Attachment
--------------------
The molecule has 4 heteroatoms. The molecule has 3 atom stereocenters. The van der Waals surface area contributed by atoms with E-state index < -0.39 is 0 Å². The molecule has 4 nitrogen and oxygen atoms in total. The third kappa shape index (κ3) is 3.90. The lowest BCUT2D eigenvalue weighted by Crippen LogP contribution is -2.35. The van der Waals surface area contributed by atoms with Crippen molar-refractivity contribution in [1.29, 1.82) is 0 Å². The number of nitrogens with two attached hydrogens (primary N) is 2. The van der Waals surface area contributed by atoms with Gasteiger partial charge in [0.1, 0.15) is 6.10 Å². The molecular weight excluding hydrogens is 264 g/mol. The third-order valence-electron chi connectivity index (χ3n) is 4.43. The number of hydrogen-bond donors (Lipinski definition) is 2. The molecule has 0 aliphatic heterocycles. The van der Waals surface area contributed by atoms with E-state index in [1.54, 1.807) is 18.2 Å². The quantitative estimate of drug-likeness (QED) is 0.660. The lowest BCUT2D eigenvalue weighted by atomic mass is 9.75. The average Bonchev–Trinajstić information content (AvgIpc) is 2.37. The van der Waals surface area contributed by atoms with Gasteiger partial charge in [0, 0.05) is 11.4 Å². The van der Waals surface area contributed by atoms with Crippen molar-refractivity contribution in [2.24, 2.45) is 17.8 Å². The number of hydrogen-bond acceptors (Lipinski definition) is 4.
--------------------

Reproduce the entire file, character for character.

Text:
The molecule has 4 heteroatoms. The molecule has 3 atom stereocenters. The van der Waals surface area contributed by atoms with E-state index < -0.39 is 0 Å². The molecule has 4 nitrogen and oxygen atoms in total. The third kappa shape index (κ3) is 3.90. The lowest BCUT2D eigenvalue weighted by Crippen LogP contribution is -2.35. The van der Waals surface area contributed by atoms with Crippen molar-refractivity contribution in [1.29, 1.82) is 0 Å². The number of nitrogens with two attached hydrogens (primary N) is 2. The van der Waals surface area contributed by atoms with Gasteiger partial charge in [0.1, 0.15) is 6.10 Å². The molecular weight excluding hydrogens is 264 g/mol. The third-order valence-electron chi connectivity index (χ3n) is 4.43. The number of hydrogen-bond donors (Lipinski definition) is 2. The molecule has 0 aliphatic heterocycles. The van der Waals surface area contributed by atoms with E-state index in [1.54, 1.807) is 18.2 Å². The quantitative estimate of drug-likeness (QED) is 0.660. The lowest BCUT2D eigenvalue weighted by atomic mass is 9.75. The average Bonchev–Trinajstić information content (AvgIpc) is 2.37. The van der Waals surface area contributed by atoms with Gasteiger partial charge in [0, 0.05) is 11.4 Å². The van der Waals surface area contributed by atoms with Crippen molar-refractivity contribution in [2.24, 2.45) is 17.8 Å². The number of hydrogen-bond acceptors (Lipinski definition) is 4.